Guest post blog by Novatti
“Managing payments is at the heart of every small business, and the good news is that Australia is finally getting a makeover in modernising the country’s payment infrastructure and setting it up for the future,” says Kian Jackson, GM of Merchant Acquiring, Novatti.
In June 2023, the Australian government released an extensive plan for the nation’s payments systems, covering initiatives to enhance competition and innovation while updating regulations and improving security.
While the plan mainly speaks to banks, financial institutions, fintech operators and regulators responsible for delivering these actions, there are some important insights for small businesses – with a favourable outlook.
Here are some of the key initiatives that may impact you as a small business owner and tips to get you ready for these changes.
1) Say goodbye to cheques…but cash is here to stay
While most businesses have moved away from cheques, there are still some customers (mainly those who are older or underbanked) who use this legacy payment method. With community consultations to take place, the government has announced its plan to phase out cheques no later than 2030.
Likewise, the use of cash has significantly declined over the past decade, resulting in the closures of ATMs, bank branches and cash-in-transit providers. Many small businesses have responded to customers’ changing preferences by only accepting contactless, digital payments and eliminating cash from the equation.
If you’re a small business that handles cash, fret not, as the government will closely follow developments to ensure that the cash economy continues to operate smoothly, fairly and with sufficient access.
2) Instant payments from customer accounts
On the backend, modern systems such as the New Payments Platform (NPP) have become the gold standard with small businesses as they’re faster, safer and richer in data. Features of NPP like PayID, near-instant settlement and 24/7 availability have transformed the payments landscape, enabling businesses to get paid more quickly.
Another priority, and the next iteration of NPP, is a solution called ‘PayTo’ – a new alternative to direct debits on the NPP Direct Entry system, which allows customers more control and transparency for recurring payments. This will allow businesses to initiate instant bank transactions from customers’ accounts with PayTo enabled.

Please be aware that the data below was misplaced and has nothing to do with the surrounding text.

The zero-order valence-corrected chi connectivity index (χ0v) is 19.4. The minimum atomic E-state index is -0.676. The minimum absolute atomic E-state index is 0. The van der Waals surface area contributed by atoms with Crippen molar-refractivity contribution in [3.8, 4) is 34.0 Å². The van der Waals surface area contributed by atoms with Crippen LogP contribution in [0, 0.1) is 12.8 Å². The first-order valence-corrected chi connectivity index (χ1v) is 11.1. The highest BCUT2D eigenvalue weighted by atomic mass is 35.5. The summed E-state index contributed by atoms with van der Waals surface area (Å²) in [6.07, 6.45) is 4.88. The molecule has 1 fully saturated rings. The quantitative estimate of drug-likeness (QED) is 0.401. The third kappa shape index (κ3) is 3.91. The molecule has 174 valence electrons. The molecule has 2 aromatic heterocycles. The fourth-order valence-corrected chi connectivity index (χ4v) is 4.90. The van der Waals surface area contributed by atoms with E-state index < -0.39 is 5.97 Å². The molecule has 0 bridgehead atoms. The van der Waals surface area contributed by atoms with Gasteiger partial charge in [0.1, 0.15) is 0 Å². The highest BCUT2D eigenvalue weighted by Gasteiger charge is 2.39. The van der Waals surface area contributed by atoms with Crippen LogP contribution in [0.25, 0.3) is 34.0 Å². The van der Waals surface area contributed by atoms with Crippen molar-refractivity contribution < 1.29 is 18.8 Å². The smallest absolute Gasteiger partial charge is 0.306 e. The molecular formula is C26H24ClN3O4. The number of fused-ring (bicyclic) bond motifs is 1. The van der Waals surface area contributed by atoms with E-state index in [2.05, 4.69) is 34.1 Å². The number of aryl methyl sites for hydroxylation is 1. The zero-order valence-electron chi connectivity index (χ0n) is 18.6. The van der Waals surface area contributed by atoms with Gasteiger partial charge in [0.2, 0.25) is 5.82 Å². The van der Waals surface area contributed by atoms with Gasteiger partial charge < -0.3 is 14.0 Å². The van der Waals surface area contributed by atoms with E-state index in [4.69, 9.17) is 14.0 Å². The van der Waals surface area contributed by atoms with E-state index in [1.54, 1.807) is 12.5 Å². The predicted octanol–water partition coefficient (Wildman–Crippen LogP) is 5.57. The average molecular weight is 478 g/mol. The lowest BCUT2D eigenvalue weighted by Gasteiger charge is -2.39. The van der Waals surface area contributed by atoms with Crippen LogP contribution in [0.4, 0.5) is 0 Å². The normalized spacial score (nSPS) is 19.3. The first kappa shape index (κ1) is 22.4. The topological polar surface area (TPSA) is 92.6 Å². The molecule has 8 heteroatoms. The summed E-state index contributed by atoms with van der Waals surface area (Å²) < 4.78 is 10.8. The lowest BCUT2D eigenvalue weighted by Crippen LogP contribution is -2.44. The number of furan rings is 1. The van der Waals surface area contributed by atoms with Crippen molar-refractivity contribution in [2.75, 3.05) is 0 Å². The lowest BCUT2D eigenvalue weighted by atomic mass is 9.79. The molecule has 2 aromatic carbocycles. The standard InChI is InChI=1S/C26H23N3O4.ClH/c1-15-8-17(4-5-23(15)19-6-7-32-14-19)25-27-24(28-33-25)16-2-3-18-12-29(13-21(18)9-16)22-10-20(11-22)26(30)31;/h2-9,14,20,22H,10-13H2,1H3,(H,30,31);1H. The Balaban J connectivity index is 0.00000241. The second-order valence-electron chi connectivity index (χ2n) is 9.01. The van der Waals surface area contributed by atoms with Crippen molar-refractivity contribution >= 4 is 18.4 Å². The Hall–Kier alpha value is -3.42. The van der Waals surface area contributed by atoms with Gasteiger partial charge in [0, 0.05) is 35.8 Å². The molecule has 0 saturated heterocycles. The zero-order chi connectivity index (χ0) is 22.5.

The October 2022 NPP Roadmap is underway with major banks and fintech operators beginning to roll out PayTo to most NPP accounts, such as Woolworths in-store at the end of this year.
3) Reducing merchant transaction costs
With consumers increasingly reliant on cards for payments, small businesses are feeling the pinch from the heftier fees posed by international scheme networks such as Visa and Mastercard. In addition, small businesses are left paying twice as much as larger businesses to process the same transaction due to the lack of transaction volume.
To alleviate the costs of payment processing for small businesses, the government is pushing for ‘least cost routing’ (LCR) to become more available and accessible. LCR allows businesses to minimise associated fees by selecting the cheapest payment network.
Currently, LCR is available for 85% of instore and face-to-face merchants with 50% activation, while online and mobile payments are much lower. By the end of 2023, the RBA will publish data on the availability and take-up of LCR at an institutional level.
4) Prevention and protection against fraud
With $3.1 billion lost by Australians to scams in 2022, small businesses are often hit hard due to limited time and resources to manage cybersecurity effectively.
Combating cybercrime is a top priority that will see a National Anti-Scam Centre being established, bringing together experts from the government and the private sector.
More tangibly for small businesses, the government is investing in new technologies to combat cybercrime, such as the confirmation of payee services, which are already enabled when customers choose to pay using PayID.